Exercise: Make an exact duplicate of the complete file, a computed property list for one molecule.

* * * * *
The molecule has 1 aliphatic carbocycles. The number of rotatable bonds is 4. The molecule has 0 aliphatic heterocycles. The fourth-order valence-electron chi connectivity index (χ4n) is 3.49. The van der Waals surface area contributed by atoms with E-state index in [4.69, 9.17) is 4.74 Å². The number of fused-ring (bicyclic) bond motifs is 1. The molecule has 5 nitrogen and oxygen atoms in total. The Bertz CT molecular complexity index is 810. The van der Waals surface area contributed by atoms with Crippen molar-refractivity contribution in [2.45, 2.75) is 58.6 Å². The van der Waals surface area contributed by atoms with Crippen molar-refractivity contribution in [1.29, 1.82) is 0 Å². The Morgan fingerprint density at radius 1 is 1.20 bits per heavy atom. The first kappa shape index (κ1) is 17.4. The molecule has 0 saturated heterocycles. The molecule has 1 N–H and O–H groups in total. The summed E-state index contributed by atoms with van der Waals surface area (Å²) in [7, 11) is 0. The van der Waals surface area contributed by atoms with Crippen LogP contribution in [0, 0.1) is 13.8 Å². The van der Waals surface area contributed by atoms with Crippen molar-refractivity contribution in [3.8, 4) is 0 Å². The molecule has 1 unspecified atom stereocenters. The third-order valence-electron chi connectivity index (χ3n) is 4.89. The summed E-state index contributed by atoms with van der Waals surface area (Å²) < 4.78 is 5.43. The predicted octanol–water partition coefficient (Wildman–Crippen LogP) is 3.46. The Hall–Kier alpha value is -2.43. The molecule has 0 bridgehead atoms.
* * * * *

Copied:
The molecule has 1 aliphatic carbocycles. The number of rotatable bonds is 4. The molecule has 0 aliphatic heterocycles. The fourth-order valence-electron chi connectivity index (χ4n) is 3.49. The van der Waals surface area contributed by atoms with E-state index in [4.69, 9.17) is 4.74 Å². The number of fused-ring (bicyclic) bond motifs is 1. The molecule has 5 nitrogen and oxygen atoms in total. The Bertz CT molecular complexity index is 810. The van der Waals surface area contributed by atoms with Crippen molar-refractivity contribution in [2.45, 2.75) is 58.6 Å². The van der Waals surface area contributed by atoms with Crippen molar-refractivity contribution in [1.29, 1.82) is 0 Å². The Morgan fingerprint density at radius 1 is 1.20 bits per heavy atom. The first kappa shape index (κ1) is 17.4. The molecule has 0 saturated heterocycles. The molecule has 1 N–H and O–H groups in total. The summed E-state index contributed by atoms with van der Waals surface area (Å²) in [7, 11) is 0. The van der Waals surface area contributed by atoms with Crippen LogP contribution in [0, 0.1) is 13.8 Å². The van der Waals surface area contributed by atoms with Crippen molar-refractivity contribution in [3.8, 4) is 0 Å². The molecule has 1 unspecified atom stereocenters. The third-order valence-electron chi connectivity index (χ3n) is 4.89. The summed E-state index contributed by atoms with van der Waals surface area (Å²) < 4.78 is 5.43. The predicted octanol–water partition coefficient (Wildman–Crippen LogP) is 3.46. The Hall–Kier alpha value is -2.43. The molecule has 0 bridgehead atoms.